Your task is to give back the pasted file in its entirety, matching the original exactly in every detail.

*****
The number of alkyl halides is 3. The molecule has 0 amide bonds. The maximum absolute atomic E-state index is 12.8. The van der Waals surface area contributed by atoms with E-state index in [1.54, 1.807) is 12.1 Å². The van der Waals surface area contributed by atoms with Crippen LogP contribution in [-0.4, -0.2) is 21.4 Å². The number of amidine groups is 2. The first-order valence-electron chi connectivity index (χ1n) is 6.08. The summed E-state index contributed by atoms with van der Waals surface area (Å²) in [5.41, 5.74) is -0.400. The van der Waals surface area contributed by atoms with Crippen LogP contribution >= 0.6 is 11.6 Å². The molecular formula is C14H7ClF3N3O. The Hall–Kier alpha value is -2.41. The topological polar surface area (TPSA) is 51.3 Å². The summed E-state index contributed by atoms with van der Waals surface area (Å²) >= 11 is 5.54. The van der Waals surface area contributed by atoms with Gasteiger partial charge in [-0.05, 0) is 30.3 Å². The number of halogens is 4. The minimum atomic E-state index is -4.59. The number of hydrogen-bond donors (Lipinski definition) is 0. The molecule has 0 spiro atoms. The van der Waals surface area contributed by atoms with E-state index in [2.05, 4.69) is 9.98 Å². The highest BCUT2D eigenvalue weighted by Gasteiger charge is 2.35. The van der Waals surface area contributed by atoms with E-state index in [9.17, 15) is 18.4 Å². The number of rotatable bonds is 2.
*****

The number of alkyl halides is 3. The molecule has 0 amide bonds. The maximum absolute atomic E-state index is 12.8. The van der Waals surface area contributed by atoms with E-state index in [1.54, 1.807) is 12.1 Å². The van der Waals surface area contributed by atoms with Crippen LogP contribution in [-0.4, -0.2) is 21.4 Å². The number of amidine groups is 2. The first-order valence-electron chi connectivity index (χ1n) is 6.08. The summed E-state index contributed by atoms with van der Waals surface area (Å²) in [5.41, 5.74) is -0.400. The van der Waals surface area contributed by atoms with Crippen LogP contribution >= 0.6 is 11.6 Å². The molecular formula is C14H7ClF3N3O. The Hall–Kier alpha value is -2.41. The topological polar surface area (TPSA) is 51.3 Å². The summed E-state index contributed by atoms with van der Waals surface area (Å²) >= 11 is 5.54. The van der Waals surface area contributed by atoms with Gasteiger partial charge in [-0.05, 0) is 30.3 Å². The number of halogens is 4. The minimum atomic E-state index is -4.59. The number of hydrogen-bond donors (Lipinski definition) is 0. The molecule has 0 spiro atoms. The van der Waals surface area contributed by atoms with E-state index in [2.05, 4.69) is 9.98 Å². The highest BCUT2D eigenvalue weighted by Gasteiger charge is 2.35. The van der Waals surface area contributed by atoms with E-state index in [9.17, 15) is 18.4 Å². The number of rotatable bonds is 2.